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Dart Hardcover – 6 May 2010

4.5 out of 5 stars 20 customer reviews

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Product details

  • Hardcover: 64 pages
  • Publisher: Faber & Faber; Main edition (6 May 2010)
  • Language: English
  • ISBN-10: 0571259332
  • ISBN-13: 978-0571259335
  • Product Dimensions: 13.4 x 0.9 x 20.4 cm
  • Average Customer Review: 4.5 out of 5 stars  See all reviews (20 customer reviews)
  • Amazon Bestsellers Rank: 24,647 in Books (See Top 100 in Books)

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Review

'The Thing in the Gap-Stone Stile seductively commands delighted attention. In an age where "nature" poetry and spirituality are unfashionable, it is always exciting when someone does the job with panache and without being boring.' Guardian --This text refers to the Paperback edition.

Book Description

Dart by Alice Oswald is one of six wonderful collections published in celebration of Faber's rich poetry heritage.

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Format: Paperback
"Dart" is made of one single 48-page long poem. But what poem!

Alice Oswald recorded many conversations she had with those who live and work on or near Dart River (in Devon). She used their voices, dialects, expressions, pleating them into this long multi-faceted text.
The resulting text is a mix of prose poetry rendering carefully selected and adjusted spoken language (the text never sounds as if it was the simple transcription of taped conversations) and quite lyrical poetry in stanzas.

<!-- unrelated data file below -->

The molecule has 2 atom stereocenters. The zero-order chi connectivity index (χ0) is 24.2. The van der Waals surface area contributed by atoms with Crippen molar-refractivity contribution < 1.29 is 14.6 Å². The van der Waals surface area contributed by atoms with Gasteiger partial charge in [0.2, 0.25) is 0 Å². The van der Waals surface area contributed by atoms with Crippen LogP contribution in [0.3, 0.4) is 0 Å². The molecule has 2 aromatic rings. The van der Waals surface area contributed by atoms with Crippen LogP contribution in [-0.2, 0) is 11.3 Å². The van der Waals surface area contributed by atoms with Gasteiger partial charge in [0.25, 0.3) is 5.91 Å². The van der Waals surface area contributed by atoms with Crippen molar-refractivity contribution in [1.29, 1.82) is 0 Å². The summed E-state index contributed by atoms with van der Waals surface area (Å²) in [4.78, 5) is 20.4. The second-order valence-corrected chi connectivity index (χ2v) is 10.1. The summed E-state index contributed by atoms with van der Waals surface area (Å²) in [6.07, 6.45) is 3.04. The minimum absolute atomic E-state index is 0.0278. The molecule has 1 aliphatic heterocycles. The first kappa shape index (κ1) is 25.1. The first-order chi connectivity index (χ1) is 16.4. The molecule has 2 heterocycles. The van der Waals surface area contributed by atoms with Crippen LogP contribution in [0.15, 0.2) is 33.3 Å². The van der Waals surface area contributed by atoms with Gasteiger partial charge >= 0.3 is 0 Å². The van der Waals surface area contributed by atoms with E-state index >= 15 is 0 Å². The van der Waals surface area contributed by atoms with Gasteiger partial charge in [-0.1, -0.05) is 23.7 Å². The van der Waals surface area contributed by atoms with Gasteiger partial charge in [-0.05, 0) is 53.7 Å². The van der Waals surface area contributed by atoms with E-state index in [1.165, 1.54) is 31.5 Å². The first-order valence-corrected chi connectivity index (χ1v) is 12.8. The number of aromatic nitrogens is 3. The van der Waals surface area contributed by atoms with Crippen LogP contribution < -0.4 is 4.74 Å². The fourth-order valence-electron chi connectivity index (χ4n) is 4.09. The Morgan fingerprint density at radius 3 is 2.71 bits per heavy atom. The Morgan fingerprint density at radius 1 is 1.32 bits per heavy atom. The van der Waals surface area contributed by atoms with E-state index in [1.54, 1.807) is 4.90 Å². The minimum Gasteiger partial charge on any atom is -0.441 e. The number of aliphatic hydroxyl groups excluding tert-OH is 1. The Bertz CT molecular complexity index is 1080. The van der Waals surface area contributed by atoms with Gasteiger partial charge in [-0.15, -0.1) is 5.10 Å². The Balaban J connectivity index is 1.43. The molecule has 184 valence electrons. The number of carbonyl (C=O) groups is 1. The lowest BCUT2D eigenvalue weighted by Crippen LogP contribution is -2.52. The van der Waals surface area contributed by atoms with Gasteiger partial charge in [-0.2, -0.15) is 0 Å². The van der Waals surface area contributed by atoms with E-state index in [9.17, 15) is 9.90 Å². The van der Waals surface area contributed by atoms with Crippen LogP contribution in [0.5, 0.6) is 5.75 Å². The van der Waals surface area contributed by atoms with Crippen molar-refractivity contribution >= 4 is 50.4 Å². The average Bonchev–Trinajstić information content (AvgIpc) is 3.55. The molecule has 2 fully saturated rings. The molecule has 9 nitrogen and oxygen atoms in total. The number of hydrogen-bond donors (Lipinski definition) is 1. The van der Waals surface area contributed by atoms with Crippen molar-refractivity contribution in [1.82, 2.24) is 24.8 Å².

It changes rhythm, tone, is rich in alliterations and plays on sounds. "Dart" refers to local people as well as to characters form the Greco-roman mythology.
The fact the poem goes on over 48 pages gives it a flowing quality, which cleverly suggests a river. Since the Dart is very short, most of the river is affected by the nearby sea's tides, and the mentioned animals, birds and fish can be either fluvial or marine.

Alice Oswald has managed to stitch sections end to end with almost invisible seams. She just changes subjects, makes them flow into each other.
This is a radically atypical piece, a long, creative journey into a world of water and words.
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By Sentinel TOP 500 REVIEWER on 19 Aug. 2010
Format: Hardcover Verified Purchase
Does the music of language enchant you? How about good quality artwork, or sensitive, tasteful presentation? Yes: then this book is for you. Alice Oswald takes fragments of conversations from those who haunt the river, from its tinkling upper reaches, to the shadowy depths of the mature river. The 'song' is made up of a rich variety of individual viewpoints, whether they be walkers, fishermen or poachers, and they gradually build together into a 'patchwork quilt' of the river, whose own song runs as a steady chorus linking all the pieces together. The human actors are only one small part of the play, for all the wildlife actors, from dragonflies and kingfishers to otters and salmon, make their own contribution. Oswald manages to convey a richly visual picture with relatively sparse and unsensational prose, but the song which bubbles so bewitchingly out of these apparently ordinary ingredients reveals her total mastery of the medium. A deserved prize-winner, and a strongly recommended book to improve the quality of your life: simply open the first page, and let the words and illustrations take you on a trip downriver shot-through with magic.